Northern Carnarvon Basin

Northern Carnarvon Basin

Northern Carnarvon Basin
Northern Carnarvon Basin tectonic subdivisions, pipelines, fields and selected wells.

The Northern Carnarvon Basin covers about 500 000 km2, and mostly lies offshore. It extends north and east from the Pilbara region to the continental–oceanic crust boundary. The Northern Carnarvon Basin is transitional to, and overlies, the predominantly onshore Southern Carnarvon Basin. Several islands (e.g. Barrow Island, Airlie Island, Varanus Island and Thevenard Island) host oil and gas production facilities in the basin, and extend the State’s jurisdiction offshore by up to 98 km from the coast.

Barrow Island, which contains the Barrow Island oilfield, is the site of the Gorgon liquefied natural gas and domestic gas plant. All other operational plants are onshore. In 2017, the depleted Tubridgi gasfield 25 km west of Onslow became a gas storage facility. A project to sequester CO2 from the Gorgon gasfield beneath Barrow Island became operational in August 2019. About 7 Mt had been injected by November 2022 with 120 Mt planned over the estimated 40-year life of the project.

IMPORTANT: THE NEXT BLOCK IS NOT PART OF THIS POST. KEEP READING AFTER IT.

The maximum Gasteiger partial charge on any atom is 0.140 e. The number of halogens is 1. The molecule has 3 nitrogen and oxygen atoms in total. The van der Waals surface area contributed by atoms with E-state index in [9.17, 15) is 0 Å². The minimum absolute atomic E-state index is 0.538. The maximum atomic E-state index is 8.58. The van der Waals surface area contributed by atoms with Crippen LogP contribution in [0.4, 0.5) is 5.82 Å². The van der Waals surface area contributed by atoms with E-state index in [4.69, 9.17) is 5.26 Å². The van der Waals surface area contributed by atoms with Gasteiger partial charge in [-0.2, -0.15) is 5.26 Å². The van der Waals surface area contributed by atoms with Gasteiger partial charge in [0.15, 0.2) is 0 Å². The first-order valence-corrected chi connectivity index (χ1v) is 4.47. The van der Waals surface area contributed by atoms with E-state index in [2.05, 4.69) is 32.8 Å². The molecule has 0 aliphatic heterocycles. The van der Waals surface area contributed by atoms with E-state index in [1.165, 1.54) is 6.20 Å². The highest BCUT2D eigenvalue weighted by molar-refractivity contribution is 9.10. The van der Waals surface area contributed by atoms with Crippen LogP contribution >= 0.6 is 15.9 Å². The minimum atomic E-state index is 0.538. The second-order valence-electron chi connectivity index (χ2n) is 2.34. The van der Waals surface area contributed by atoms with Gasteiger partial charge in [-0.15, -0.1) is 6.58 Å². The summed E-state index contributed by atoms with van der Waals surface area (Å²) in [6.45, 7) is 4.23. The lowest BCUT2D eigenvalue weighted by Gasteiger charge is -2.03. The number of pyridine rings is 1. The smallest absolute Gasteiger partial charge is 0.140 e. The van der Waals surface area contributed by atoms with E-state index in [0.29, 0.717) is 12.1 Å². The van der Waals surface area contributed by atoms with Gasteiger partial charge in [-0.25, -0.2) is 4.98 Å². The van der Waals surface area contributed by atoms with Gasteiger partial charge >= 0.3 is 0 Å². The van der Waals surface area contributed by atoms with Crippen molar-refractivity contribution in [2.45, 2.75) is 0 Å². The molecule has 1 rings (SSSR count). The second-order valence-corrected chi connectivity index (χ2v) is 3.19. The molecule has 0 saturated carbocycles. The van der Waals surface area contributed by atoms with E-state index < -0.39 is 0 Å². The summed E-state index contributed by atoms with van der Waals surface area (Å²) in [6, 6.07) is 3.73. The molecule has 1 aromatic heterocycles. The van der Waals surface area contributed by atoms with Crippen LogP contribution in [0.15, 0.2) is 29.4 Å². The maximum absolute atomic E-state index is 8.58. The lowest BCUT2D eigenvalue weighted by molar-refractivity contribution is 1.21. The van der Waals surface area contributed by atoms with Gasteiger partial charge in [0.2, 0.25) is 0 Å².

Geological setting

The Northern Carnarvon Basin is dominated by a southwest-trending set of major depocentres — the Exmouth, Barrow, Dampier and Beagle Sub-basins, which contain up to 15 km of Mesozoic sedimentary rocks. In these sub-basins, Mesozoic and Cenozoic successions overlie (commonly at considerable depth) Paleozoic sedimentary rocks. Shoreward of the depocentres are the Peedamullah Shelf and Lambert Shelf, which are flanked on the seaward side by a mid-basin arch consisting of the Rankin Platform and the Alpha Arch. The Kangaroo Trough, Dixon Sub-basin and Exmouth Plateau lie farther offshore.